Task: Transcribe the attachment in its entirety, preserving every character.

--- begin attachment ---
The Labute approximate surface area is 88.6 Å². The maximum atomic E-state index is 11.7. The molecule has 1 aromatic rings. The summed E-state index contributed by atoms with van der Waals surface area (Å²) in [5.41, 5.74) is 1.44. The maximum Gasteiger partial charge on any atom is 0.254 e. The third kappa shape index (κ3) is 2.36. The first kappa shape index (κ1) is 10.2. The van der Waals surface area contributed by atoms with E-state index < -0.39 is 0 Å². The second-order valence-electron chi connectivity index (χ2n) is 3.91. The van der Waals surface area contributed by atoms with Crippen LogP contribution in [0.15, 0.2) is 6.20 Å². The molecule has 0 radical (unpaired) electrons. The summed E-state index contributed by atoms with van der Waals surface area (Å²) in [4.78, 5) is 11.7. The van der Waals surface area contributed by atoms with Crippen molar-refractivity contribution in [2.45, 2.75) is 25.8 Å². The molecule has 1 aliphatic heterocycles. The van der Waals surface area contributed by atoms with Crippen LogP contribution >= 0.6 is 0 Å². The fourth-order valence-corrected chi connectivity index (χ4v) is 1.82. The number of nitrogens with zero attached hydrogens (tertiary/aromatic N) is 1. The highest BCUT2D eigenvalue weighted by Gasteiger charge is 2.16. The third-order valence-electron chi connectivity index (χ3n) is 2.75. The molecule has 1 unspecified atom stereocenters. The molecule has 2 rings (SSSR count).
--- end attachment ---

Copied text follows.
The Labute approximate surface area is 88.6 Å². The maximum atomic E-state index is 11.7. The molecule has 1 aromatic rings. The summed E-state index contributed by atoms with van der Waals surface area (Å²) in [5.41, 5.74) is 1.44. The maximum Gasteiger partial charge on any atom is 0.254 e. The third kappa shape index (κ3) is 2.36. The first kappa shape index (κ1) is 10.2. The van der Waals surface area contributed by atoms with E-state index < -0.39 is 0 Å². The second-order valence-electron chi connectivity index (χ2n) is 3.91. The van der Waals surface area contributed by atoms with Crippen LogP contribution in [0.15, 0.2) is 6.20 Å². The molecule has 0 radical (unpaired) electrons. The summed E-state index contributed by atoms with van der Waals surface area (Å²) in [4.78, 5) is 11.7. The van der Waals surface area contributed by atoms with Crippen molar-refractivity contribution in [2.45, 2.75) is 25.8 Å². The molecule has 1 aliphatic heterocycles. The van der Waals surface area contributed by atoms with Crippen LogP contribution >= 0.6 is 0 Å². The fourth-order valence-corrected chi connectivity index (χ4v) is 1.82. The number of nitrogens with zero attached hydrogens (tertiary/aromatic N) is 1. The highest BCUT2D eigenvalue weighted by Gasteiger charge is 2.16. The third-order valence-electron chi connectivity index (χ3n) is 2.75. The molecule has 1 unspecified atom stereocenters. The molecule has 2 rings (SSSR count).